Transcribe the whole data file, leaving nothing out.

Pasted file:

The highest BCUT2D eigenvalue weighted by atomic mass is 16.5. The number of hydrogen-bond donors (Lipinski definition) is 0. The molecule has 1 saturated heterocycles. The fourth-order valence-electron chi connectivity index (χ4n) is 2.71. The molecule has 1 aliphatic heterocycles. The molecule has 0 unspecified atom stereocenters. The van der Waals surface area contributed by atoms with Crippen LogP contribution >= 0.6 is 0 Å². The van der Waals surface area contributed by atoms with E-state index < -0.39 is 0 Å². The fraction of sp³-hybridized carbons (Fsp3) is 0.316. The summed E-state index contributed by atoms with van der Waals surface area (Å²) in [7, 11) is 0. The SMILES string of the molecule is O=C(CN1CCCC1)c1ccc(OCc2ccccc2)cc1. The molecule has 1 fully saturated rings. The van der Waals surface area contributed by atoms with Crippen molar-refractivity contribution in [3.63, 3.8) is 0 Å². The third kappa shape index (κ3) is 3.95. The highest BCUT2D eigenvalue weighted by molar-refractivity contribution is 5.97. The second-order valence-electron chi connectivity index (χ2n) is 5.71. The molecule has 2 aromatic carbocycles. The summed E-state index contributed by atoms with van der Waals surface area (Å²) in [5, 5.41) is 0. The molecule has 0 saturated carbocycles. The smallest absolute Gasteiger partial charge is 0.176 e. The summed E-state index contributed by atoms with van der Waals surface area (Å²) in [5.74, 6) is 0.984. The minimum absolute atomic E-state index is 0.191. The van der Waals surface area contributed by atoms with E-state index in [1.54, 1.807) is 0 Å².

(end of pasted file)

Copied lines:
The highest BCUT2D eigenvalue weighted by atomic mass is 16.5. The number of hydrogen-bond donors (Lipinski definition) is 0. The molecule has 1 saturated heterocycles. The fourth-order valence-electron chi connectivity index (χ4n) is 2.71. The molecule has 1 aliphatic heterocycles. The molecule has 0 unspecified atom stereocenters. The van der Waals surface area contributed by atoms with Crippen LogP contribution >= 0.6 is 0 Å². The van der Waals surface area contributed by atoms with E-state index < -0.39 is 0 Å². The fraction of sp³-hybridized carbons (Fsp3) is 0.316. The summed E-state index contributed by atoms with van der Waals surface area (Å²) in [7, 11) is 0. The SMILES string of the molecule is O=C(CN1CCCC1)c1ccc(OCc2ccccc2)cc1. The molecule has 1 fully saturated rings. The van der Waals surface area contributed by atoms with Crippen molar-refractivity contribution in [3.63, 3.8) is 0 Å². The third kappa shape index (κ3) is 3.95. The highest BCUT2D eigenvalue weighted by molar-refractivity contribution is 5.97. The second-order valence-electron chi connectivity index (χ2n) is 5.71. The molecule has 2 aromatic carbocycles. The summed E-state index contributed by atoms with van der Waals surface area (Å²) in [5, 5.41) is 0. The molecule has 0 saturated carbocycles. The smallest absolute Gasteiger partial charge is 0.176 e. The summed E-state index contributed by atoms with van der Waals surface area (Å²) in [5.74, 6) is 0.984. The minimum absolute atomic E-state index is 0.191. The van der Waals surface area contributed by atoms with E-state index in [1.54, 1.807) is 0 Å².